|Graphic interpretation of the test that resulted in the first|
Higgs Boson detection at CERN LHC.
"I hate being right."
A day or two ago, CERN announced that further tests and analysis confirmed that their observation of a Higgs Boson several months previously was, in fact, the Higgs Boson, behaving in the way it was supposed to.
Secretly, scientists are always a little disappointed to be right - it's exciting enough to know that Higgs Bosons actually exist, since the math doesn't work without them existing, but it would have been much more exciting if it did something wierd in the process.
"Wierd" is one of the best possible reactions your brain can have to an observation, because it means that pursuing it will almost always mean learning something new about the world in which you live - knowledge being its own reward, of course.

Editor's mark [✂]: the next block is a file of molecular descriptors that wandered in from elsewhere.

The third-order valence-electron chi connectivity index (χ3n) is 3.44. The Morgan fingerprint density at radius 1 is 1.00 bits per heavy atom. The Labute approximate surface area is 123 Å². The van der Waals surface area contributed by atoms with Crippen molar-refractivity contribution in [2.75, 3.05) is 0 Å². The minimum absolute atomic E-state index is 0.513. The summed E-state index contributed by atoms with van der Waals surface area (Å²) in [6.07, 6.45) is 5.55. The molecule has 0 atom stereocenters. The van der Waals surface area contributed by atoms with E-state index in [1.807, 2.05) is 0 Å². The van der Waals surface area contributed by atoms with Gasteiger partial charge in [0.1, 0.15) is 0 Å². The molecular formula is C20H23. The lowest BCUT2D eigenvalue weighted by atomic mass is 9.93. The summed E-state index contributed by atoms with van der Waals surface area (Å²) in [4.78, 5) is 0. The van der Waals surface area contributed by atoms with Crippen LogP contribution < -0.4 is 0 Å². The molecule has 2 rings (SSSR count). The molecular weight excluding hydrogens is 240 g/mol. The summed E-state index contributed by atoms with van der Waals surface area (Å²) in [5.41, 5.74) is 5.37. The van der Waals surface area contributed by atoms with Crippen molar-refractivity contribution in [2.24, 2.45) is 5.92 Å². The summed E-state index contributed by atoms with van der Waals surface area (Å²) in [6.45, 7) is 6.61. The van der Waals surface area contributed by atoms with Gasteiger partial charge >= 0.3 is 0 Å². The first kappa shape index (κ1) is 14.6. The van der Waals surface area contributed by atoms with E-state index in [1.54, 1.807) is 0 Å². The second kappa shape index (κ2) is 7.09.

|Core structure of Penicillin|
"Because I can."
The X-Ray was pretty good; so was penicillin. Neither were discovered with a practical objective in mind.
Science is a machine for discovery. There is rarely a practical reason, in this day and age, to ask "why". Some of our most important discoveries, from the tectonic to the prosaic, came by accident.
Penicillin is a favourite of mine - in spite of wide-spread allergies to the damn stuff, and the (predictably!) rising resistance of biotics to traditional antibiotics, Penicillin pretty much curbed the spread of a number of common diseases at the time. But it wasn't the only one. Radar technicians came up with the idea for the microwave oven - ivory soap was a result of over-mixing, post-its were a failed attempt at adhesive design by 3M. X-Rays, in particular, were recovered completely accidentally but are now one of the most commonly-used diagnostic tools in medicine.